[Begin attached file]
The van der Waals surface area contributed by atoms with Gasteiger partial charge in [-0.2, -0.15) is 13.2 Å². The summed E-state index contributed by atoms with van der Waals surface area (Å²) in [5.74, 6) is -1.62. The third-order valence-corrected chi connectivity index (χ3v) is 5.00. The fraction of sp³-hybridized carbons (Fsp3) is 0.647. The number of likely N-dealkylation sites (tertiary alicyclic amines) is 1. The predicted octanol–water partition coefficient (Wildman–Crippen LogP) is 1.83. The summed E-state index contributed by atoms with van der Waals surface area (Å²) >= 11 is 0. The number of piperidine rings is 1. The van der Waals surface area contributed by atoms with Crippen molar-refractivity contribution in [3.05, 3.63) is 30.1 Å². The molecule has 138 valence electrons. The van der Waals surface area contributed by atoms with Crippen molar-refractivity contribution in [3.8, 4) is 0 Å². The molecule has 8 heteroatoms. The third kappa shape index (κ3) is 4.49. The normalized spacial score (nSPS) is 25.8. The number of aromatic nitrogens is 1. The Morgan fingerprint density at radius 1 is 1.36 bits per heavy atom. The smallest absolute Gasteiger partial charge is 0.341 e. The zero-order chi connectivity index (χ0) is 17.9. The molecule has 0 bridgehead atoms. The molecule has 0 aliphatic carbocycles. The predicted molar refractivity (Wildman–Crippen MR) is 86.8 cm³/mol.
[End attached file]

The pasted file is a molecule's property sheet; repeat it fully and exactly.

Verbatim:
The van der Waals surface area contributed by atoms with Gasteiger partial charge in [-0.2, -0.15) is 13.2 Å². The summed E-state index contributed by atoms with van der Waals surface area (Å²) in [5.74, 6) is -1.62. The third-order valence-corrected chi connectivity index (χ3v) is 5.00. The fraction of sp³-hybridized carbons (Fsp3) is 0.647. The number of likely N-dealkylation sites (tertiary alicyclic amines) is 1. The predicted octanol–water partition coefficient (Wildman–Crippen LogP) is 1.83. The summed E-state index contributed by atoms with van der Waals surface area (Å²) >= 11 is 0. The number of piperidine rings is 1. The van der Waals surface area contributed by atoms with Crippen molar-refractivity contribution in [3.05, 3.63) is 30.1 Å². The molecule has 138 valence electrons. The van der Waals surface area contributed by atoms with Crippen molar-refractivity contribution in [3.8, 4) is 0 Å². The molecule has 8 heteroatoms. The third kappa shape index (κ3) is 4.49. The normalized spacial score (nSPS) is 25.8. The number of aromatic nitrogens is 1. The Morgan fingerprint density at radius 1 is 1.36 bits per heavy atom. The smallest absolute Gasteiger partial charge is 0.341 e. The zero-order chi connectivity index (χ0) is 17.9. The molecule has 0 bridgehead atoms. The molecule has 0 aliphatic carbocycles. The predicted molar refractivity (Wildman–Crippen MR) is 86.8 cm³/mol.